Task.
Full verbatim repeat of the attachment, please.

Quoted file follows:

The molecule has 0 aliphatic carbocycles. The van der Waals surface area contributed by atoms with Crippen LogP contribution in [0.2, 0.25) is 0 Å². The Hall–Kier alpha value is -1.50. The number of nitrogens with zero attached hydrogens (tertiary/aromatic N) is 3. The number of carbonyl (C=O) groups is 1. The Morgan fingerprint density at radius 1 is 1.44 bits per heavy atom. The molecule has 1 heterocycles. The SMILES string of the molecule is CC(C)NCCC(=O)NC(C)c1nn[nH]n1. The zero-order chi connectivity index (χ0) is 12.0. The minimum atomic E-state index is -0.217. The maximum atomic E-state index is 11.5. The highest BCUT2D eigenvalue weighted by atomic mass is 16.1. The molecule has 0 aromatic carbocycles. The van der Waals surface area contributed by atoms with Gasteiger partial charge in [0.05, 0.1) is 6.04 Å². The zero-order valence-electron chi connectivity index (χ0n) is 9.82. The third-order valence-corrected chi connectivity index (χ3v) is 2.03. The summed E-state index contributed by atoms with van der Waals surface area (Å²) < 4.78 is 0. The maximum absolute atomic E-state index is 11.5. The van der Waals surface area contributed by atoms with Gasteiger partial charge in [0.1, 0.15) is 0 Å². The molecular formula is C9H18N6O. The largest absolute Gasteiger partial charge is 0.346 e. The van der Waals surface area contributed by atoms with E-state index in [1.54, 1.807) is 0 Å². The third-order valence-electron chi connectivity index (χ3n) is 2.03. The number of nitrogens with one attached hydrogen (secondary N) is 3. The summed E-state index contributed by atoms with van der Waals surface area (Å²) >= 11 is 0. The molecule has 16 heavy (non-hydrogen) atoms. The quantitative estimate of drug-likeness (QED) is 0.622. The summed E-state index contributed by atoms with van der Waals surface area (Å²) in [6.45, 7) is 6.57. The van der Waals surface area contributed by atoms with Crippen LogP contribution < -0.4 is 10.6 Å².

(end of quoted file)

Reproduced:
The molecule has 0 aliphatic carbocycles. The van der Waals surface area contributed by atoms with Crippen LogP contribution in [0.2, 0.25) is 0 Å². The Hall–Kier alpha value is -1.50. The number of nitrogens with zero attached hydrogens (tertiary/aromatic N) is 3. The number of carbonyl (C=O) groups is 1. The Morgan fingerprint density at radius 1 is 1.44 bits per heavy atom. The molecule has 1 heterocycles. The SMILES string of the molecule is CC(C)NCCC(=O)NC(C)c1nn[nH]n1. The zero-order chi connectivity index (χ0) is 12.0. The minimum atomic E-state index is -0.217. The maximum atomic E-state index is 11.5. The highest BCUT2D eigenvalue weighted by atomic mass is 16.1. The molecule has 0 aromatic carbocycles. The van der Waals surface area contributed by atoms with Gasteiger partial charge in [0.05, 0.1) is 6.04 Å². The zero-order valence-electron chi connectivity index (χ0n) is 9.82. The third-order valence-corrected chi connectivity index (χ3v) is 2.03. The summed E-state index contributed by atoms with van der Waals surface area (Å²) < 4.78 is 0. The maximum absolute atomic E-state index is 11.5. The van der Waals surface area contributed by atoms with Gasteiger partial charge in [0.1, 0.15) is 0 Å². The molecular formula is C9H18N6O. The largest absolute Gasteiger partial charge is 0.346 e. The van der Waals surface area contributed by atoms with E-state index in [1.54, 1.807) is 0 Å². The third-order valence-electron chi connectivity index (χ3n) is 2.03. The number of nitrogens with one attached hydrogen (secondary N) is 3. The summed E-state index contributed by atoms with van der Waals surface area (Å²) >= 11 is 0. The molecule has 16 heavy (non-hydrogen) atoms. The quantitative estimate of drug-likeness (QED) is 0.622. The summed E-state index contributed by atoms with van der Waals surface area (Å²) in [6.45, 7) is 6.57. The van der Waals surface area contributed by atoms with Crippen LogP contribution < -0.4 is 10.6 Å².